A young Braves fan holds up a sign during a game between Atlanta and the Miami Marlins. (Mike Zarrilli/Getty Images)

A day that began with the Atlanta Braves making a generous gesture toward those displaced by Hurricane Irma subsequently featured an apology by the team for an insensitive gesture toward the same people.

During a home game Thursday against the Miami Marlins, the team played “Rock You Like a Hurricane,” a 1984 hit by the Scorpions that has attained enduring popularity but the usage of which, particularly given the opponent, was deemed inappropriate by many observers.

According to the Miami Herald’s Clark Spencer, a Braves official apologized for the song, saying that it was on the team’s regular playlist but should have been pulled. The official added that the song would not be used again during the series.

Hours before the game, the Braves announced that “all Florida residents” who traveled to the Atlanta area during the four-game series against the Marlins would be eligible to receive free tickets. The invitation extended to “residents of the Georgia and South Carolina counties under evacuation orders” ahead of the arrival of Irma on U.S. soil.

With maximum sustained winds of 185 mph, Irma is considered one of the strongest hurricanes on record, and is currently ravaging Caribbean islands as it travels west toward Florida. Many forecasts have South Florida taking a direct hit, and authorities in that area are urging residents to flee the impending danger.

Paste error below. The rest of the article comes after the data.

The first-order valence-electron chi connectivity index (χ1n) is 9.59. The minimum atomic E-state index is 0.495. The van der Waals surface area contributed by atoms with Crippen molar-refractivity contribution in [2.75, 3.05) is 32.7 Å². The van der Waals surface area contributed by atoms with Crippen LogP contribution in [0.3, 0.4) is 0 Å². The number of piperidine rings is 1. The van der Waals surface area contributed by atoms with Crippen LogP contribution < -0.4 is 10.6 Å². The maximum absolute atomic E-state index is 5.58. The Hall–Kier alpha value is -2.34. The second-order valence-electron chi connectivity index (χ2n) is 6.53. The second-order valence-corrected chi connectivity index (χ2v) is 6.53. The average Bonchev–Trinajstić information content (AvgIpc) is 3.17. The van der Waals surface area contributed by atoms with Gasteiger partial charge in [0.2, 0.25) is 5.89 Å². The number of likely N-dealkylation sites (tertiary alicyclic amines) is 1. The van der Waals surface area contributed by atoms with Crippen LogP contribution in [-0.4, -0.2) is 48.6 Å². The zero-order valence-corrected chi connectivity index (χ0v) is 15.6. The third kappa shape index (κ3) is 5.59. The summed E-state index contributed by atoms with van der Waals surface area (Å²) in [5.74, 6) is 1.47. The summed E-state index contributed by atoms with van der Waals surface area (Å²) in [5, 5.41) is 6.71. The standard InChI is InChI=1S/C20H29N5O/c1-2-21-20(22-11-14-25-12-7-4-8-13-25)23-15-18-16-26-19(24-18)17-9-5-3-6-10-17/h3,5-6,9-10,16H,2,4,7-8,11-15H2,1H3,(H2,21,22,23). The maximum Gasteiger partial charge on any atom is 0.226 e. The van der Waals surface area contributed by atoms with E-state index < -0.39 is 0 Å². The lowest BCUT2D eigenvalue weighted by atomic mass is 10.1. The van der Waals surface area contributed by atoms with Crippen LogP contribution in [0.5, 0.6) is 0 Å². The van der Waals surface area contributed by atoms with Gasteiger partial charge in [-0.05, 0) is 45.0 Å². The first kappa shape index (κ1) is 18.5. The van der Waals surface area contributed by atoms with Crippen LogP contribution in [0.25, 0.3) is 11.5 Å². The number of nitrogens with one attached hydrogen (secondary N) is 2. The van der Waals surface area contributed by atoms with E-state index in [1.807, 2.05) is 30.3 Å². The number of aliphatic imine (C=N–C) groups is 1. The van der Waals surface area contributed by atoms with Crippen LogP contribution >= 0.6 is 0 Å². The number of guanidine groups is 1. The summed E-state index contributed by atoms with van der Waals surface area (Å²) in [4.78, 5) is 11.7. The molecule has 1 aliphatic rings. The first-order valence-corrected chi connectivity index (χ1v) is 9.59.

“This hurricane is far too powerful, poses far too great a threat, for us to delay actions any further,” Miami-Dade Mayor Carlos A. Gimenez said at a news briefing Tuesday. “I would rather inconvenience our residents on this occasion than suffer any unnecessary loss of life if in fact we are hit by Hurricane Irma. It is still too early to know if we will take a direct hit.”

“We know how difficult it has been for those who have had to pack up and leave their homes as Hurricane Irma approaches,” Braves executive Derek Schiller said in a statement Thursday. “We hope we can help take their mind off the storm for a few hours by coming to enjoy a baseball game at SunTrust Park.”

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